Internet privacy comes to head; Facebook to change tools, Google accused of wiretapping
Internet privacy is having its moment. From flaps at Facebook and Google over the past several months to growing anger by consumers and lawmakers calling for investigations and punishment, the once sleeper issue has gained a sense of urgency in Washington and it appears that companies and regulators are responding.
Facebook founder Mark Zuckerberg said in an op-ed in The Washington Post this morning that his company has heard the uproar over changes to its privacy tools and will soon announce changes that will make it easier for users to control and hide user data on the Web. Privacy groups and regulators around the world, meanwhile, have blasted Google for collecting personal information through its Street View application. One privacy group called for an investigation by the Federal Communications Commission, saying Google was essentially wiretapping through its Street View program.
"Thanks to both Google and Facebook, we have all the elements of a perfect privacy storm," said Jeffrey Chester, executive director of privacy group, the Center for Digital Democracy. "There are organized and spontaneous consumer protests; investigations by officials on both sides of the Atlantic, and a Congress finally waking up to this issue. We also have a Federal Trade Commission poised to better address the issue, given new leadership there."
The concerns come after years of what some users now describe as oversharing on the Internet. From vacation photos to employment history on social networks and other Web sites, users had been sharing freely about intimate personal details with comfort in the masses. And now they are feeling burned and blindsided by changes that have exposed them more greatly then they initially envisioned, privacy advocates and security experts say. Several grass-roots movements like QuitFacebookDay.com, have called for users to abandon their social networking accounts. QuickFacebookDay has more than 13,000 users commited to quit the site on May 31.
“Brand integrity is extremely important and companies aren’t approaching things holistically when it comes to privacy and security from the start,” said Hemu Nigam, the former chief security officer for News Corp.’s MySpace. “At this point, there is not time for growing pains or excuses. Not thinking about these issues early will hurt a company’s brand in the long term and advertisers will pull out.”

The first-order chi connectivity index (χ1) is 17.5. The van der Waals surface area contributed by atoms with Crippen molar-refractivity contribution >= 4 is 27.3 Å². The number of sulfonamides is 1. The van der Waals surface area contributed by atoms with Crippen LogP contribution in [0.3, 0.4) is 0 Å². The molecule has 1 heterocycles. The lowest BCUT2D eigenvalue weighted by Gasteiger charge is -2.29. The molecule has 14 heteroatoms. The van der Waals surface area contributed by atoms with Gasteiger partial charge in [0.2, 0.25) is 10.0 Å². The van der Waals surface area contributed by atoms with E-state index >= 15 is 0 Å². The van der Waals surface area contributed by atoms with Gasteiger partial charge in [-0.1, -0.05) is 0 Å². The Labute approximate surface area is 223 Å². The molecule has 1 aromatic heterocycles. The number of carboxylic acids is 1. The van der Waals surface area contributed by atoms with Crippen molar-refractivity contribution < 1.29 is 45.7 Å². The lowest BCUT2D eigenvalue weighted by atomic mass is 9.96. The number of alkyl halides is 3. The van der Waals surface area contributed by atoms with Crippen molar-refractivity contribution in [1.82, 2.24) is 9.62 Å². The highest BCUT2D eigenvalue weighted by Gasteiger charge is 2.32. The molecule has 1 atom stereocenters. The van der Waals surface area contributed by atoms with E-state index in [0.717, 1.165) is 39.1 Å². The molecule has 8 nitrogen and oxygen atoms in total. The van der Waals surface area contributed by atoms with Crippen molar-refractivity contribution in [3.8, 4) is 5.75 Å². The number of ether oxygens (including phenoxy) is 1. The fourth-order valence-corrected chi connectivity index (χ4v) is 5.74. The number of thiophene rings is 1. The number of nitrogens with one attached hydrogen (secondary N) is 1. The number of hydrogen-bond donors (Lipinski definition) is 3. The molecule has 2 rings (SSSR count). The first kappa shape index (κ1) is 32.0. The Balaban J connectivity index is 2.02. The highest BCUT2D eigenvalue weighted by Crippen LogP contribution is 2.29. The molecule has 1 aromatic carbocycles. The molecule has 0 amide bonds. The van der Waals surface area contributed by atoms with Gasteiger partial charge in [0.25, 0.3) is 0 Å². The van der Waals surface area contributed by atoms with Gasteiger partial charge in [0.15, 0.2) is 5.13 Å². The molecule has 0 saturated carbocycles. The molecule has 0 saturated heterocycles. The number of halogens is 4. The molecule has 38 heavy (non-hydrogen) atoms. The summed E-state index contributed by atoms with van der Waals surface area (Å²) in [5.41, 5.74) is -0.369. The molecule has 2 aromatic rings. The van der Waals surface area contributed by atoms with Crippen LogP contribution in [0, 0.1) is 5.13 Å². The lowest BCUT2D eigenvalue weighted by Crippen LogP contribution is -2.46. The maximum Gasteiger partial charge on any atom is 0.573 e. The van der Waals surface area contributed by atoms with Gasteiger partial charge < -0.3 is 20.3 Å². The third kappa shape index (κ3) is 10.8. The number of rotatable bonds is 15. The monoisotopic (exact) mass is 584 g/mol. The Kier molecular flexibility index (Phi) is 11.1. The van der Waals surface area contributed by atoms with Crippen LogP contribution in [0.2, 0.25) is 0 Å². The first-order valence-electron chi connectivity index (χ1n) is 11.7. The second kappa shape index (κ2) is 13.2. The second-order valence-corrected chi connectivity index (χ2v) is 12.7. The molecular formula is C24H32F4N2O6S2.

Facebook's Zuckerberg wrote Monday that the social networking goliath will make it simpler for its 400 million users to determine who gets to see their profiles, pictures and postings. And spokesman Andrew Noyes said in a statement last Friday that the firm will make it easier for users to opt out of programs that allow the Web site to share data with advertisers. It doesn’t appear that Facebook will change its policy of sharing data with advertisers unless explicitly told by users otherwise (known as opting out of the practice).
"Facebook has been growing quickly," Zuckerberg said. "It's a challenge to keep that many people satisfied over time."
Of specific complaints by users, privacy advocates and lawmakers, Zuckerberg said:
"Simply put, many of you thought our controls were too complex... We missed the mark," he said. "In the coming weeks we will add privacy controls that are much simpler to use. We will also give you an easy way to turn off all third-party services."
Lawmakers, including Senator Charles Schumer (D-NY) called for the Federal Trade Commission to investigate Facebook’s privacy tools, including how changes last December made some profile information more widely available to other Web users. The lawmaker also called for the FTC to look into new business programs in recent weeks that have made user data more broadly available to advertisers. Last week, Facebook said it would remove a program that share user identifications and other information to advertisers when a user clicked on an advertisement. The discovery was made by The Wall Street Journal.
Greater scrutiny by regulators and lawmakers are already in the works. The FTC is working on a privacy framework for social networking sites. Rep. Rick Boucher’s bill on online privacy allows advertisers to gain access to user data but may place some curbs on how much data is collected, particularly for location-based services.
Indeed, there is growing pressure for regulators to punish online social networking sites and applications for collecting too much user data. Reps. Ed Markey (D-Mass.) and Joe Barton, called for an FTC investigation and the agency appears to be looking into the practice first discovered by European regulators.
The Electronic Privacy Information Center sent a letter last Friday to the Federal Communications Commission, asking for an investigation into Google’s for its collection of user data off its Street View application. In the letter to FCC Chairman Julius Genachowski, Rotenberg said Google collected any data sent to and from a residential WiFi account, which amounted to a violation of communications laws. Specifically, he said the activity broke federal wiretap laws.
“The Wiretap Act provides for civil liability and criminal penalties against any person who ‘intentionally intercepts, endeavors to intercept, or procures any other person to intercept . . .electronic communications,” Rotenberg wrote.
He has complained that regulators and lawmakers haven't been tough enough on Internet search engines, social networks and publishers for scarfing up user information to monetize into ads.
“It’s time for Congress to hold hearings and for the FCC and FTC to undertake enforcement actions,” Rotenberg said.
May 24, 2010; 8:00 AM ET
Categories: FCC , FTC , Facebook , Google , Privacy
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